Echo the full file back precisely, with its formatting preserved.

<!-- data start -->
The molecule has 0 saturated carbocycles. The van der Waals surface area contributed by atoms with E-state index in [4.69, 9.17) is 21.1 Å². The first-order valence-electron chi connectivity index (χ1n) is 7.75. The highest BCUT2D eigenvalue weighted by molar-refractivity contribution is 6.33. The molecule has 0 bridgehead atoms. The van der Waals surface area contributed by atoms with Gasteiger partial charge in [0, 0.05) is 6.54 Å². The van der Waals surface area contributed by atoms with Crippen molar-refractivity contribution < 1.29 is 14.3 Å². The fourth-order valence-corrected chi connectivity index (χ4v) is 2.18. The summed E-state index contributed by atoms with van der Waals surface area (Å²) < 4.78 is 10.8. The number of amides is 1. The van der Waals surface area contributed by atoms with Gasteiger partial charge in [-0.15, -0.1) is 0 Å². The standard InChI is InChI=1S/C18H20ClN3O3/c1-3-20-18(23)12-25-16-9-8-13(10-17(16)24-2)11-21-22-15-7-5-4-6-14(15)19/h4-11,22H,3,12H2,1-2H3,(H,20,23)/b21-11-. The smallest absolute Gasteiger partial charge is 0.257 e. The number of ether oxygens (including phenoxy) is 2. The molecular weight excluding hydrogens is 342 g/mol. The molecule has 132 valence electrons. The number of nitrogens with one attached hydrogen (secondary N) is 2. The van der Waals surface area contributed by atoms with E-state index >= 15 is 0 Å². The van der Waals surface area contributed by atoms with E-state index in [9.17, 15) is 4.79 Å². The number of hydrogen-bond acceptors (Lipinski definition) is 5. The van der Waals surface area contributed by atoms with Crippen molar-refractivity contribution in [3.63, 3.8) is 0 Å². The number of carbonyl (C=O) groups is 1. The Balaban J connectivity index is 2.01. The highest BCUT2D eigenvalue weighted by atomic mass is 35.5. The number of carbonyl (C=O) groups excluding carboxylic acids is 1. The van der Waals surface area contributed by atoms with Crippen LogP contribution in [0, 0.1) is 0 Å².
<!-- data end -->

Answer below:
The molecule has 0 saturated carbocycles. The van der Waals surface area contributed by atoms with E-state index in [4.69, 9.17) is 21.1 Å². The first-order valence-electron chi connectivity index (χ1n) is 7.75. The highest BCUT2D eigenvalue weighted by molar-refractivity contribution is 6.33. The molecule has 0 bridgehead atoms. The van der Waals surface area contributed by atoms with Gasteiger partial charge in [0, 0.05) is 6.54 Å². The van der Waals surface area contributed by atoms with Crippen molar-refractivity contribution < 1.29 is 14.3 Å². The fourth-order valence-corrected chi connectivity index (χ4v) is 2.18. The summed E-state index contributed by atoms with van der Waals surface area (Å²) < 4.78 is 10.8. The number of amides is 1. The van der Waals surface area contributed by atoms with Gasteiger partial charge in [-0.15, -0.1) is 0 Å². The standard InChI is InChI=1S/C18H20ClN3O3/c1-3-20-18(23)12-25-16-9-8-13(10-17(16)24-2)11-21-22-15-7-5-4-6-14(15)19/h4-11,22H,3,12H2,1-2H3,(H,20,23)/b21-11-. The smallest absolute Gasteiger partial charge is 0.257 e. The number of ether oxygens (including phenoxy) is 2. The molecular weight excluding hydrogens is 342 g/mol. The molecule has 132 valence electrons. The number of nitrogens with one attached hydrogen (secondary N) is 2. The van der Waals surface area contributed by atoms with E-state index >= 15 is 0 Å². The van der Waals surface area contributed by atoms with E-state index in [9.17, 15) is 4.79 Å². The number of hydrogen-bond acceptors (Lipinski definition) is 5. The van der Waals surface area contributed by atoms with Crippen molar-refractivity contribution in [3.63, 3.8) is 0 Å². The number of carbonyl (C=O) groups is 1. The Balaban J connectivity index is 2.01. The highest BCUT2D eigenvalue weighted by atomic mass is 35.5. The number of carbonyl (C=O) groups excluding carboxylic acids is 1. The van der Waals surface area contributed by atoms with Crippen LogP contribution in [0, 0.1) is 0 Å².